Los Angeles-based Ampaire has announced the successful maiden flight of its eight-seater Eco Caravan, the first in a series of hybrid electric aircraft planned by the company to help carriers transition to sustainable aviation.
The 33-minute flight of a converted Cessna Grand Caravan took place at Camarillo Airport in California, reaching an altitude of 3,500 feet. Currently the Eco Caravan can reduce fuel consumption and emissions by up to 70% and will improve on this figure when using sustainable aviation fuel (SAF).
The Eco Caravan is an upgrade of Cessna’s Grand Caravan and as the battery pack is located in a body fairing there is no reduction in passenger capacity and payload capability. In addition, the plane will have a range of over 1,000 miles, which exceeds the range of other proposed all-electric, hydrogen-electric and even other hybrid-electric designs.
Ampaire is hoping to obtain supplemental type certification (STC) for the Eco Caravan by 2024, the process being appreciably simpler and quicker than normal as the aircraft does not need to go through a full aircraft certification programme. Once operational, Ampaire will look to scale-up the hybrid propulsion system, with a goal to see it operating within single-aisle airliners.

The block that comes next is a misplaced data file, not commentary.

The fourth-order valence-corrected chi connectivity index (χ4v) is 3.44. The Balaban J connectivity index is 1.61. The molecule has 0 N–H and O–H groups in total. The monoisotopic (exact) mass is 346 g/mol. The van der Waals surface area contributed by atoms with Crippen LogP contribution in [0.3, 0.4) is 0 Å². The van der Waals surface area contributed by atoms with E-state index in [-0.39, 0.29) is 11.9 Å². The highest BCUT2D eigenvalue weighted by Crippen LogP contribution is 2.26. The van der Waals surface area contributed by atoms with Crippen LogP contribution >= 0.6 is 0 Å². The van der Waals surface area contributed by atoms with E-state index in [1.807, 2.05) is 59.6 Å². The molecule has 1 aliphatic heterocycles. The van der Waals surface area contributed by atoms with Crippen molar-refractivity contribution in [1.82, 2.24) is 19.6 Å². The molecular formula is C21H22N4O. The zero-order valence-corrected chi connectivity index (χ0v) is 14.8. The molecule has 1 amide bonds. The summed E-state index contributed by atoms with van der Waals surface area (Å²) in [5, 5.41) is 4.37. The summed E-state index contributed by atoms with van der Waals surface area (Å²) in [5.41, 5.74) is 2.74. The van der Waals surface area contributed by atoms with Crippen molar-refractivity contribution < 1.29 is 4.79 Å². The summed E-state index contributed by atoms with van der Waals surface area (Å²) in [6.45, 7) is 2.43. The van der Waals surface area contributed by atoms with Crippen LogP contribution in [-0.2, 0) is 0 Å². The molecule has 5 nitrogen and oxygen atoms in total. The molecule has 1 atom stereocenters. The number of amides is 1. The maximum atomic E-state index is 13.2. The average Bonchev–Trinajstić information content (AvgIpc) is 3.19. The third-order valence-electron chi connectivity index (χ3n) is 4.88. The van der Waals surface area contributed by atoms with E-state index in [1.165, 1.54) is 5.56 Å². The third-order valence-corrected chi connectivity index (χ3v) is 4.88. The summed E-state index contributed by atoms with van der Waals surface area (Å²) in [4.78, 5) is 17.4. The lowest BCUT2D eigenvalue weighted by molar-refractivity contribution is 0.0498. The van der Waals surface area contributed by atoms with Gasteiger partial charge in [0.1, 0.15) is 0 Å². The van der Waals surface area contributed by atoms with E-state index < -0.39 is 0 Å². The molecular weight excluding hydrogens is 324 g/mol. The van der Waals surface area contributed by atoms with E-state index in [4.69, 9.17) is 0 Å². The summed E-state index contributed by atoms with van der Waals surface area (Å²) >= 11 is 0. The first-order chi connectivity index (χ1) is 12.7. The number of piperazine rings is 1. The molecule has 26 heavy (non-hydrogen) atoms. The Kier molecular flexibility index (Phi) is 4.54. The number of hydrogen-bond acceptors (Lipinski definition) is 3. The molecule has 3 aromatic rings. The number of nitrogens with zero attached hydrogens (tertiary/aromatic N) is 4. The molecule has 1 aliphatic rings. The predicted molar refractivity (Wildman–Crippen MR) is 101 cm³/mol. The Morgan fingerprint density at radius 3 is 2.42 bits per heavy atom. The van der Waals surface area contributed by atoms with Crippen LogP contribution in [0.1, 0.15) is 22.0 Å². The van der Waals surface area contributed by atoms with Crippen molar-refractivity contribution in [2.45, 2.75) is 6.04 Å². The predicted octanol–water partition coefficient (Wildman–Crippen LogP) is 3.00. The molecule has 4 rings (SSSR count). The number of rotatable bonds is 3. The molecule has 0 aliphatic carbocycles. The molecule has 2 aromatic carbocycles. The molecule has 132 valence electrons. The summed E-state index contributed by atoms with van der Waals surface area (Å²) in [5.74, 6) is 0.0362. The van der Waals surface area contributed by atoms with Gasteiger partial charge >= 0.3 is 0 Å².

The Eco Caravan can recharge its batteries in flight or at a charging station, on the ground. However, as charging infrastructure will be limited for some years, the ability to operate independent of ground charging is crucial for preserving the full utility of the Eco Caravan. At MRO Europe in October, Ampaire announced a relationship with Air France Industries KLM Engineering and Maintenance (AFI KLM E&M) for a range of worldwide maintenance service and support activities. Additionally last month, Ampaire confirmed it has received an order from MONTE, a financier of sustainable regional aviation technologies, for up to 50 Eco Caravans.